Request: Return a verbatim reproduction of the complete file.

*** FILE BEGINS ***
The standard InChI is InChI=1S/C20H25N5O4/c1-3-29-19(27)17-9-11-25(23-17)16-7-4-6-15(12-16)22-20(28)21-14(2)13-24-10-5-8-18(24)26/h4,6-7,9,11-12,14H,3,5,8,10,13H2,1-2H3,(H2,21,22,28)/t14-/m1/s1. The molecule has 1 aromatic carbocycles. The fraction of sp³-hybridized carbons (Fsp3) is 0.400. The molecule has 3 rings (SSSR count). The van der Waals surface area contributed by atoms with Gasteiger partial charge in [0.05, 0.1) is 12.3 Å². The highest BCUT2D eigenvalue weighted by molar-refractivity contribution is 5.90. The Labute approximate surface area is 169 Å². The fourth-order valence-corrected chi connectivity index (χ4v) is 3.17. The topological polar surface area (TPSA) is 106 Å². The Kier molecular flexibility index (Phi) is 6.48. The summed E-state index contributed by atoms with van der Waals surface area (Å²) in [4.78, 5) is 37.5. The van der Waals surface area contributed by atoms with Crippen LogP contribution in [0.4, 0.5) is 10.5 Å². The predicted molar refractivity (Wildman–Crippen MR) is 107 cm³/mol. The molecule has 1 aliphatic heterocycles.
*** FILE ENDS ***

The standard InChI is InChI=1S/C20H25N5O4/c1-3-29-19(27)17-9-11-25(23-17)16-7-4-6-15(12-16)22-20(28)21-14(2)13-24-10-5-8-18(24)26/h4,6-7,9,11-12,14H,3,5,8,10,13H2,1-2H3,(H2,21,22,28)/t14-/m1/s1. The molecule has 1 aromatic carbocycles. The fraction of sp³-hybridized carbons (Fsp3) is 0.400. The molecule has 3 rings (SSSR count). The van der Waals surface area contributed by atoms with Gasteiger partial charge in [0.05, 0.1) is 12.3 Å². The highest BCUT2D eigenvalue weighted by molar-refractivity contribution is 5.90. The Labute approximate surface area is 169 Å². The fourth-order valence-corrected chi connectivity index (χ4v) is 3.17. The topological polar surface area (TPSA) is 106 Å². The Kier molecular flexibility index (Phi) is 6.48. The summed E-state index contributed by atoms with van der Waals surface area (Å²) in [4.78, 5) is 37.5. The van der Waals surface area contributed by atoms with Crippen LogP contribution in [0.4, 0.5) is 10.5 Å². The predicted molar refractivity (Wildman–Crippen MR) is 107 cm³/mol. The molecule has 1 aliphatic heterocycles.